Similarly, the northern state governments can take the initiative of introducing one mandatory southern language in school curriculum in public schools. Such enterprises across the country can in fact further the integration process.

We as migrants wherever we go can be more courteous and respectful. If not master the language, at least take the initiative of learning, doesn’t matter if we sound stupid. The locals appreciate the effort (speaking from personal experience). Least thing to be done is not to be condescending towards the locals.

Many Indians learn foreign languages like German, French, Spanish, etc. either to get job opportunities abroad or just out of interest. Then why not learn our own brethren’s language, spoken in the same country? This logic extends to all Indians- north, south, etc.

Solutions are plenty for both sides of the argument. But even in a multilingual country like ours, the alphabet of compromise is lost.

Rahul Gandhi driving, walking and swimming

Rahul Gandhi travelled in his SUV to meet the distressed farmers. But was not allowed to go any further.

So, Rahul Gandhi hopped on to a bike. He was asked for the driver’s licence. He didn’t have any. So was asked to get off the bike.

“But I am Rahul Gandhi,” he said. “Great grandson of Nehru, grandson of Indira, son of Rajiv and apple of Sonia’s eye.”

“The times they are a-changing. Gandhis are passe and Modi-Shah are in. If you aint saffron, please start walking,” said the cop.

Hence Rahul Gandhi strode ahead. After many miles, he encountered a river. But that didn’t budge the Gandhi scion who removed his shoes and kurta to dive into the deep waters.

The river too proved hostile with crocodiles and sharks intending to eat the prince alive. Only in their dreams. Rahul ripped the reptile’s jaws apart. And the scared sharks withdrew without any fight.

Many adventures later, a drenched Rahul Gandhi finally reached a farmland on a camel’s back.

“I am here for you,” he told the farmers there. “Tell me what drives you anxious. I have read the Upanishads and the Gita. I will solve your grievances.”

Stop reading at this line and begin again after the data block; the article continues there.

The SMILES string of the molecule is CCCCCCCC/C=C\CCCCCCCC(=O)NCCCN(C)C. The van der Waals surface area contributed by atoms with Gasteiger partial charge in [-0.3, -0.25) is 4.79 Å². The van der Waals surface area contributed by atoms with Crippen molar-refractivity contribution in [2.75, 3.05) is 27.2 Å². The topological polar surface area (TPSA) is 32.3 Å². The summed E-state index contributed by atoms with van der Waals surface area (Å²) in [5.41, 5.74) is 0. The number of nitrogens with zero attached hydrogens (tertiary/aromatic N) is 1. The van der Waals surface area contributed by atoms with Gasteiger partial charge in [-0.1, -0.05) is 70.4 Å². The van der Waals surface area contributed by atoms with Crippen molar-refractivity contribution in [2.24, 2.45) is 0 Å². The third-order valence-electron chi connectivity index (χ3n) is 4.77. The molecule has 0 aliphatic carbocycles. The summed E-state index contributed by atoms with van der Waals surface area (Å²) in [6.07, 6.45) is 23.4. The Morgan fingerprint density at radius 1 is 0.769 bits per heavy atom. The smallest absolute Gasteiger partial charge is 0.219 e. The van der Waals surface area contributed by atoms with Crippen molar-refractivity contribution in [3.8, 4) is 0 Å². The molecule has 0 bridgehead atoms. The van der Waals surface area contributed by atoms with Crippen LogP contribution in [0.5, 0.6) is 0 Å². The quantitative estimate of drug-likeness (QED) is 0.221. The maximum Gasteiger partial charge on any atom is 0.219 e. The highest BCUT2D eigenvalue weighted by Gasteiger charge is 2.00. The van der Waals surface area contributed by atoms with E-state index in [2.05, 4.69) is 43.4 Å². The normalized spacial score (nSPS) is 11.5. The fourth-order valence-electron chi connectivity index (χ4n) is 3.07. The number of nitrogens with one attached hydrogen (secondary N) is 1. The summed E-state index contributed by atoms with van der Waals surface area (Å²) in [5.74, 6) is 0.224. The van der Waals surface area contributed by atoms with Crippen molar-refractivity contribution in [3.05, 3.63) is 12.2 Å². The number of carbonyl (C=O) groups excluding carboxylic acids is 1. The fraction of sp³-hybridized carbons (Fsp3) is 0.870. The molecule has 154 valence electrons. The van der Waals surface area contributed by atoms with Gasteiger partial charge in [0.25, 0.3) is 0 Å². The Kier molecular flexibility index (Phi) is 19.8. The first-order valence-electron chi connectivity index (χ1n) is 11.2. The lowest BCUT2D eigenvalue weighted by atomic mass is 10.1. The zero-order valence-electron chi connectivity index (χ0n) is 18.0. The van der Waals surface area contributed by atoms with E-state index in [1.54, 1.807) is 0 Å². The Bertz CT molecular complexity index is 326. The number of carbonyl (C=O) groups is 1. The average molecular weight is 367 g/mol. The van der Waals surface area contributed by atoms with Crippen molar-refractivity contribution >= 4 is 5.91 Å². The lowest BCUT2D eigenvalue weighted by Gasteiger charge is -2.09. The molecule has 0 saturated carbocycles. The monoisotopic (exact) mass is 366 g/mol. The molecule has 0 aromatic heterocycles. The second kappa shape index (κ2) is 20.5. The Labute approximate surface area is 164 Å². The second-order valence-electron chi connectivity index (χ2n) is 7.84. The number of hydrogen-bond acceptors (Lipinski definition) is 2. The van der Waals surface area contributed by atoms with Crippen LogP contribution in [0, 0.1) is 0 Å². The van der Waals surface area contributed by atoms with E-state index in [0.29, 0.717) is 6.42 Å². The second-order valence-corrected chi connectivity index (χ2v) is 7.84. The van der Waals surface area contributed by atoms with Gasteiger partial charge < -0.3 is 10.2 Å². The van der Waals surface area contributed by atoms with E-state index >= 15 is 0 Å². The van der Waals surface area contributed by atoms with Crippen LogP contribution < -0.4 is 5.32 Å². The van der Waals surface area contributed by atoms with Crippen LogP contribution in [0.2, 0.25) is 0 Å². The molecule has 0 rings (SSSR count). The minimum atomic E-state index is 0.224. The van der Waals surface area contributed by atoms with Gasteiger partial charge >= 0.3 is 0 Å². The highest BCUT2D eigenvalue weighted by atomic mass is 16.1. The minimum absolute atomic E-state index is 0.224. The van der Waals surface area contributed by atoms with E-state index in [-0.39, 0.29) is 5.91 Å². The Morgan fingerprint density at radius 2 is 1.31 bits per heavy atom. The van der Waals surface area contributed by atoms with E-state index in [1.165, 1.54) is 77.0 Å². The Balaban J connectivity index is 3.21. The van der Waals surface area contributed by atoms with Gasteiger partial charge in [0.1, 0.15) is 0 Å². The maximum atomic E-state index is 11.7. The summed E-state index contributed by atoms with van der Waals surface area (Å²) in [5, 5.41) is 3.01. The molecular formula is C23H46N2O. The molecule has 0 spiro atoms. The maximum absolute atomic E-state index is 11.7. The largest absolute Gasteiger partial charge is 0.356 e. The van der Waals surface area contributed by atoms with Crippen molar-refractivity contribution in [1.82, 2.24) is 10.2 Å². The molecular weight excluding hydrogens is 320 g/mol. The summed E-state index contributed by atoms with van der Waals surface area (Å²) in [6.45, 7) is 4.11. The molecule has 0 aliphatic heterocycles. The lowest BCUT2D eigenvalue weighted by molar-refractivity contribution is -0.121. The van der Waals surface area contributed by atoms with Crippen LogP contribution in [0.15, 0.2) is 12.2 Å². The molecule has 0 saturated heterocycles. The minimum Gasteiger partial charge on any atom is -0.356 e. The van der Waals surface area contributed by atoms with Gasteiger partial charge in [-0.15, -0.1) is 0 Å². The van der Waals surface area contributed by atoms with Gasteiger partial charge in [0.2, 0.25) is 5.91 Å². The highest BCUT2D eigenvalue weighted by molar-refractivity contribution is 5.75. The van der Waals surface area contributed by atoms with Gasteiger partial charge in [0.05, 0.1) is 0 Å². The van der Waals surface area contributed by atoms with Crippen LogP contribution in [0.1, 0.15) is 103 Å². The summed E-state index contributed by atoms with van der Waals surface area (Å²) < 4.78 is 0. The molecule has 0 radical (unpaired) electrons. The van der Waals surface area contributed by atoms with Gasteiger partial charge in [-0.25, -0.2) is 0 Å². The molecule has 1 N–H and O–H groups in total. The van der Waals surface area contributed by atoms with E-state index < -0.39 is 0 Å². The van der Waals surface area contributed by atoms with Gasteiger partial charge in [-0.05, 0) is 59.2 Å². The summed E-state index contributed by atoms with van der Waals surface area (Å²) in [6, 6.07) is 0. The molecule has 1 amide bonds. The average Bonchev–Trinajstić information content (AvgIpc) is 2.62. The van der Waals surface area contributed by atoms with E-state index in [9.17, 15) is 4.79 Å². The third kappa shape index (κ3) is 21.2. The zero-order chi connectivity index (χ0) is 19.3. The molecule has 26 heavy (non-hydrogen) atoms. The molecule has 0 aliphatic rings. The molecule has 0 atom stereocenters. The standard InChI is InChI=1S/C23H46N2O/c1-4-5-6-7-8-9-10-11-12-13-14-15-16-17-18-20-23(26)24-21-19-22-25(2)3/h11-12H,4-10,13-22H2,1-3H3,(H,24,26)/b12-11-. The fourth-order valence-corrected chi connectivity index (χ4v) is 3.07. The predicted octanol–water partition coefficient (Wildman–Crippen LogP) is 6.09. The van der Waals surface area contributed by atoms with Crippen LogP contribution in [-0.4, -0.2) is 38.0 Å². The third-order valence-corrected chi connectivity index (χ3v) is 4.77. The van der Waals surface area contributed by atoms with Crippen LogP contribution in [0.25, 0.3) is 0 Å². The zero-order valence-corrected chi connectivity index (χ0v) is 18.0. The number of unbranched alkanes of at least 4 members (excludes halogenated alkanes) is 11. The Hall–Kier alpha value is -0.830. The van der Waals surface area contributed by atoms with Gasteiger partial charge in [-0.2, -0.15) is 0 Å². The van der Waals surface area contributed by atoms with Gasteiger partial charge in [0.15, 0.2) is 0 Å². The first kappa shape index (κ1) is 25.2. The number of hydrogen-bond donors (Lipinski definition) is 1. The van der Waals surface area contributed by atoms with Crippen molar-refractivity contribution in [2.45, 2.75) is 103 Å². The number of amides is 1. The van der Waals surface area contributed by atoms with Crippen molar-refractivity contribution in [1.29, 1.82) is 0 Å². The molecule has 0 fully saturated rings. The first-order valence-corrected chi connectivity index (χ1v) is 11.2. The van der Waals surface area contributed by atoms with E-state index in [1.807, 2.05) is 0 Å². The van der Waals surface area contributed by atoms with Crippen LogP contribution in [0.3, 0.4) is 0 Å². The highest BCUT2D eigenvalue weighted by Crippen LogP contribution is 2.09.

“That’s wonderful, Rahul ji,” said the farmers. “But we’re afraid you have reached the wrong hamlet. You left your destiny on the other side of the border where you shall find your true subjects.”

Neither in MP nor in Rajasthan, Rahul G as ever found himself in no man’s land.

No complaints over no-contests against Pakistan

Many are complaining of the no-contest vs Pakistan these days.

But I am relishing this win. I relish each win against the arch-rival.

As a 90s kid, I have grown up thinking, in cricket, Pakistan is a superior team and India can defeat them only when Sachin’s blade wields magic or lady luck smiles on the men in blue.

But that used to happen once in every four or five games and it used to be so so demoralizing.

Back then, watching Ind v Pak was all about fears and tears. Now, it’s about Kohlis and jollies.

An Indian wins WWE title. Why I am not excited

So an Indian has finally become a WWE champion. Jinder Mahal is the name (whatever that means).

As a kid, I’d always root for a guy called Tiger Ali Singh to win some championship in the WWE. A tag-team championship perhaps, if not the main championship.

But I never saw the dude win a match in the ring, forget championships. Worse, I often saw him get humiliated time and again. It was cringe-worthy to watch Tiger getting knocked within and outside the ring.

Then came The Great Khali who at best won the WWE Heavyweight Championship which is like the best actor award (but critics choice) at any Bollywood awards function. Important but not mention-worthy.

Today as Jinder Mahal beat Randy Orton to win the big belt I don’t feel really excited. Because, hey, WWE is as genuine as an unicorn or the tooth fairy. I’d have preferred Jinder Mahal winning something when I was kid. You know when I refused to be persuaded that the WWE is not real.

The road ahead

Roads

It’s all so confusing, yet clear

I can see clouds everywhere

But the sun is firing white, bright bullets through

It seems things have neither reached a crescendo nor do they lie threadbare

Many roads await me ahead, all unfamiliar alright

Having walked without a map thus far

I won’t hesitate to move further, either left or right

The path, may be full of roses or scattered with thorns, still looks out of sight

No matter how many miles, the distances were never intimidating

When the road finally commences again

It’s those teeny-weeny pebbles on the gravel path I hope I don’t start counting

Dangal ticks all the right boxes

This is how you make a sports movie.

After Sultan, this is the second time this year one could see on the big screen some great akhada action. One critical area where Dangal nudges Sultan is its script which focuses not only on a crescendo-ending but also throws light on the sorry state of sports in the country.